In and beyond the UK cuts

by Rosa Campbell, F co-founder

The F Collection is a blog project by F that highlights a feminist or women’s rights campaign, group or issue every Monday. Today we have a guest post from London-based feminist Rosa Campbell. Read on!

I arrived in London last year, to a city being dismantled and reshaped by the global financial crisis and – the solution posited to this crisis by the UK Conservative- Liberal Democrat government – massive cuts to the welfare state[1]. I arrived to find myself on the fringes of a broad and vibrant left, keen to re-imagine the possibilities of our movements and the world we want to win.

The rhetoric of the cuts

To call extreme austerity measures ‘cuts’ doesn’t really cut it. The rhetoric of the cuts implies that there is fat, or waste, that can be cheerfully trimmed and stripped to expose a leaner and more efficient welfare state. But, the logic of the clean up is not what underpins these extreme austerity measures. The brilliant Stuart Hall describes the cuts and their ideology with greater accuracy and humanity by calling them a ruthless extension of the neo-liberal project. Through,  I would add, the radical destruction of the welfare state.

Cutting women out

If we examine the cuts and their early fallout, it becomes quickly clear that women stand in the brutal intersections of austerity. As feminists we understand that women do most of the unpaid care work and emotional labour, so, as state-funded care services (childcare centres, special needs services, women’s refuges, public schools, meal provision, elderly care homes, women’s organisations) are dismantled, the burden will fall on women already under pressure.

As feminists we also understand that not all women will experience the cuts in the same way. Some women will be able to afford to pay privately run care-services, but for most women of colour, (of whom 40% lived in poverty before the cuts), women with disabilities, poor women, Traveller women, trans women, older women, single mothers, women seeking employment, women who are all or some of these things, for the majority of women, this is simply not an option.

Standing up and imagining the possibilities. 

Activists involved in campaigns to save these services in London have suggested that a united front between those who use the threatened services  and those whose workplaces are under threat make for a fighting campaign.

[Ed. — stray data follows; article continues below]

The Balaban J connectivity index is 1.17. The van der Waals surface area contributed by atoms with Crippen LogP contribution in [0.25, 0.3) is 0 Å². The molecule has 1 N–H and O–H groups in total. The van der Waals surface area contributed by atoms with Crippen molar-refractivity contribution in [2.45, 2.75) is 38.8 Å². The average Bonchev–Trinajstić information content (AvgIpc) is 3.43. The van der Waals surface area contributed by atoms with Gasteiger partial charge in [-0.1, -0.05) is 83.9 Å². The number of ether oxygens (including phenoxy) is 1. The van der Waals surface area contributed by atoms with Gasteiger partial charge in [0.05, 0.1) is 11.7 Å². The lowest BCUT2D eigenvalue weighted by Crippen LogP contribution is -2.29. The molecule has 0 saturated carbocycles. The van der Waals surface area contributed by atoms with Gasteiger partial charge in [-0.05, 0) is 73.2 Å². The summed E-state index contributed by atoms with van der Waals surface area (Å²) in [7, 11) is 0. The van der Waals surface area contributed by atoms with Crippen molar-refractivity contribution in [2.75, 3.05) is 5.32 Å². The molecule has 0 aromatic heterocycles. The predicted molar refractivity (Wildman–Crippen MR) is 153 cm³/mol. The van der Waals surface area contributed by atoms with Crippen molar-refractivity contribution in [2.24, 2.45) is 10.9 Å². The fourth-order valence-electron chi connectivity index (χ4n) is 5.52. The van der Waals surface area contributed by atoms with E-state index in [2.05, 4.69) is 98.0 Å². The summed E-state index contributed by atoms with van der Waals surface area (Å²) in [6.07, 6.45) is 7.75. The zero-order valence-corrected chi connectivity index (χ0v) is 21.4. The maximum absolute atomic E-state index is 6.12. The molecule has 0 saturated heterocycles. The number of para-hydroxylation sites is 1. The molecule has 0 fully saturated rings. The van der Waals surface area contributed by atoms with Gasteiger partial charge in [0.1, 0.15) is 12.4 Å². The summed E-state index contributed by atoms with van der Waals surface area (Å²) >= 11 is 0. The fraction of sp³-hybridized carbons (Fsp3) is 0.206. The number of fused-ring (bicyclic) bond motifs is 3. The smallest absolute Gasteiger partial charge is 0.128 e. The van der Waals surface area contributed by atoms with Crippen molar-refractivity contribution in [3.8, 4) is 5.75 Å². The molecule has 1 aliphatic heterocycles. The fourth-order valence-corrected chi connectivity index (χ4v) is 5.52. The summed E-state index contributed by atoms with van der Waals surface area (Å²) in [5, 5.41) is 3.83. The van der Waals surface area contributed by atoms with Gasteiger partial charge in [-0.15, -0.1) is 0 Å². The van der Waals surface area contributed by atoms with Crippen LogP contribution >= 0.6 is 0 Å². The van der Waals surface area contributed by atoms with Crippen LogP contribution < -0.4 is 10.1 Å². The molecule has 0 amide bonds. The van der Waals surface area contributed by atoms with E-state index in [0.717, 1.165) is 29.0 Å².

During the London Teachers strikes, the Conservative government pitted parents against teachers, arguing that teachers were ‘disrupting pupils education and hugely inconveniencing parents.’ If teachers, parents and students were united in defending the rights of teachers and the right to quality education, these kind of divisions would not be possible and our campaign would be stronger for it.

If service users and workers and teachers, parents, students and community members stood together to defend the welfare state, we would be best placed to re-imagine it. We could begin to map our common vulnerabilities, needs and dreams and how these could best be met by the services the state provides. We could ask what it has meant that our needs have not been reflected in these services for so long. Crucially, we could demand that the state foot the bill.

As Camille Barbagallo and Nicholas Beurat, activists involved in the campaign to Save Hackney Nursery remind us, these discussions must occur within the context of a broader discussion about care work and emotional labour; what care is, who cares and where care takes place. Through creating a feminist map of care, we gain deep, contextual understanding of the lives of those who currently hold the burden of care; women.  We also gain insight into how to radically change the position of women and society.

As the banners at all the demonstrations say, when you cut, we bleed.

It is here, where people resist austerity that we can begin to find the solutions to the problem of the cuts. Further, these ideas on how to act now are underpinned by brightly burning ideas for a world on our terms and how we get it. It is by these stars that we can navigate a path of resistance.

This work is made possible by:

The feminist fightback collective particularly ‘Cuts are a Feminist Issue‘ (Soundings 49, Winter 2011) available at 

the commoner journal particularly issue 15, ‘Care Work and the Commons, Winter 2012)

UK Uncut 

the UK no borders network 


[1] To be clear, by ‘welfare state’ I mean all of the resources and services the government provides to her citizens. I mean stuff like (but not exhaustively) the national health service (like Medicare), free or subsidised childcare, welfare payments (like single parent benefit or youth allowance or job seekers allowance).  It also includes things that  as feminists we are critical of,  like the police and border security.

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  1. […] to justice and equality, so I definitely want to keep those services that currently exist.  As Rosa Campbell said recently: If service users and workers and teachers, parents, students and community members stood together […]

  2. […] to justice and equality, so I definitely want to keep those services that currently exist.  As Rosa Campbell said recently: If service users and workers and teachers, parents, students and community members stood together […]



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